Results

Clinical Scores and Lung Pathology

Clinical respiratory sign scoring and lung pathology assessments were performed and results were previously reported in detail in Johnston et al. (2019). Briefly, there were no significant differences in clinical scores between the BRSV challenged and the control calves at any of the time-points (P > 0.05), analysed with a repeated measures mixed model procedure in SAS v 9.4. Furthermore, a mixed model ANOVA analysis also performed using SAS v 9.4 indicated that lung scores did not differ between BRSV challenged and control calves (P > 0.05). However, the probability of having a lesioned lung was greater for the BRSV challenged than the control calves (P = 0.04), determined using a Fisher’s exact test in SAS v 9.4. Lesions were only found on the lungs of one of the control calves, whereas nine of the 12 BRSV challenged calves presented with lung lesions.

Sequence Alignment

An average of 5,002,047 sequence reads per library was received in FASTQ format. Approximately 2,525,780 reads remained, on average; following trimming with cutadapt and an average of 2,170,434 reads were retained following filtering of reads containing contaminant short RNA species. Following MirDeep2 pre-processing, an average of 2,093,463 sequence reads remained for mapping (Supplementary Table 1). Eighty-eight percent of reads were mapped to the UMD3.1 bovine reference genome (Supplementary Table 1).

Differential MiRNA Expression

A multi-dimensional scaling (MDS) plot was generated in EdgeR which plotted samples on a two dimensional space based on global miRNA expression, using the first two principal components. A clearly defined separation between the BRSV challenged and the control calves was visible in the MDS plot (Figure 1). There were 119 DE miRNAs (p < 0.05, FDR < 0.1, fold change > 1.5) between the BRSV challenged and control calves (Supplementary Table 2). Sixty-seven miRNAs were up-regulated and 52 were down-regulated in the BRSV challenged calves relative to the control calves.

FIGURE 1
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Figure 1. An MDS plot generated in EdgeR illustrating the similarity of the samples based on the Log2 miRNA gene expression covariance matrix among individuals. Samples from BRSV challenged calves are coloured in red and samples from control calves are coloured in blue. The numbers (1–18) refer to the calf identifier and the letter S in front of the numbers refers to the word “sample.”

Target Genes and Functional Annotation of Target Genes

Targetscan predicted that 6,892 of the 13,909 genes which were expressed in the bronchial lymph nodes of these calves (Johnston et al., 2019) were targeted by the 119 DE miRNAs. Of these target mRNA genes, 3,410 had a weighed context + + score percentile of 99% (Supplementary Table 3). The predicted target genes with a weighed context + + score percentile of 99% of the top ten most significant DE miRNAs are presented in Table 1. The predicted target genes with a weighed context + + score percentile of 99% were subsequently analysed for pathway and functional enrichment within IPA. There were 120 enriched pathways among the predicted target genes in the 99th percentile rank of weighted context + + score (FRD < 0.1) (Supplementary Table 4). The most significant of the enriched pathways were associated with IL-8 signalling, cell regulation, apoptosis and cell proliferation (Table 2). There were 500 enriched diseases and functions (FDR < 0.1), and these were related to cell death and survival, inflammation and differentiation (Supplementary Table 5).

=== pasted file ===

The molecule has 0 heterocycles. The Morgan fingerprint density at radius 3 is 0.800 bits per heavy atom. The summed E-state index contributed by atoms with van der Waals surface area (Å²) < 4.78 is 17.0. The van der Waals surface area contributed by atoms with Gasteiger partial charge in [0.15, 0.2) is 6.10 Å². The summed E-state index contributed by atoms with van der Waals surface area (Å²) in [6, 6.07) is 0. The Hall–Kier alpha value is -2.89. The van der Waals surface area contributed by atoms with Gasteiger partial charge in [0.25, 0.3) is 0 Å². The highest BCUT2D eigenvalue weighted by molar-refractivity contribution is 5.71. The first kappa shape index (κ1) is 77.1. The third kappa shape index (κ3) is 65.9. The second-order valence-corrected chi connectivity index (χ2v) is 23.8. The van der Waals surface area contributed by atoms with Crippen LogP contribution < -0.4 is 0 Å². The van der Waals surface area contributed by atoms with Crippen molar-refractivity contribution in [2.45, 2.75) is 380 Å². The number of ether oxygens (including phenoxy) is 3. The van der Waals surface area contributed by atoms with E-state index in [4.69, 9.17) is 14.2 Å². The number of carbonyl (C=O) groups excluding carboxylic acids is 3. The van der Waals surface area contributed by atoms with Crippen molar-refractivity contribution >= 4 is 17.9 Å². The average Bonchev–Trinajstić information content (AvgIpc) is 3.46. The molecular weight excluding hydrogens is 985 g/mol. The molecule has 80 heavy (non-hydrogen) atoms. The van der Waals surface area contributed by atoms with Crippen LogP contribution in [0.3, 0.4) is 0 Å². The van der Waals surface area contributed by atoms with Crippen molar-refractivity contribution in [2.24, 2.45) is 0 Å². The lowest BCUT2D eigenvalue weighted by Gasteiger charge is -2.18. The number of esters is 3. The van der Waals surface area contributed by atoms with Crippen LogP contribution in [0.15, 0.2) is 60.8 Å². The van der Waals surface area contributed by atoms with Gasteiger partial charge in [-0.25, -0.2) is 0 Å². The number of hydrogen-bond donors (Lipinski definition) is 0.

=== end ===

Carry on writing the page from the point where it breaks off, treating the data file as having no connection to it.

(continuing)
TABLE 1
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Table 1. The predicted target genes with a weighed context ++ score percentile of 99% of the top ten most significant differentially expressed miRNAs.

TABLE 2
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Table 2. Top enriched pathways among the predicted target genes in the 99th percentile rank of weighted context ++ score.

The DE miRNAs were predicted by Targetscan to target 465 genes which were previously found to be DE in bronchial lymph node tissue, between these BRSV challenged and control calves (Johnston et al., 2019). Of the DE predicted target genes, 455 had inverse fold changes to that of the corresponding DE miRNAs (Supplementary Table 6). Ingenuity pathway analysis showed that eight pathways were enriched (FDR < 0.1) among the DE predicted target genes with inverse fold changes to those of the corresponding DE miRNAs including: granulocyte and agranulocyte adhesion and diapedesis, interferon signalling and role of pathogen recognition receptors in recognition of bacteria and viruses (Figure 2 and Supplementary Table 7). Interferon signalling, oestrogen-mediated S-phase entry, BAG2 signalling and LXR/RXR were predicted by IPA to be up-regulated (Z-Score ≥ 2) (Figure 2). The up-regulated genes within the interferon signalling pathway and the down-regulated miRNAs targeting these genes are presented in Figure 3 and Table 3. There were 500 enriched diseases and functions (FDR < 0.1), and 21 of these functions were predicted by IPA’s regulation Z-score algorithm to be increased (including cell survival, lymphocyte response, T cell response and cell death) (Z-Score ≥ 2) while four were predicted to be decreased (including morbidity or mortality) (Z-Score ≤ −2) (Supplementary Table 8).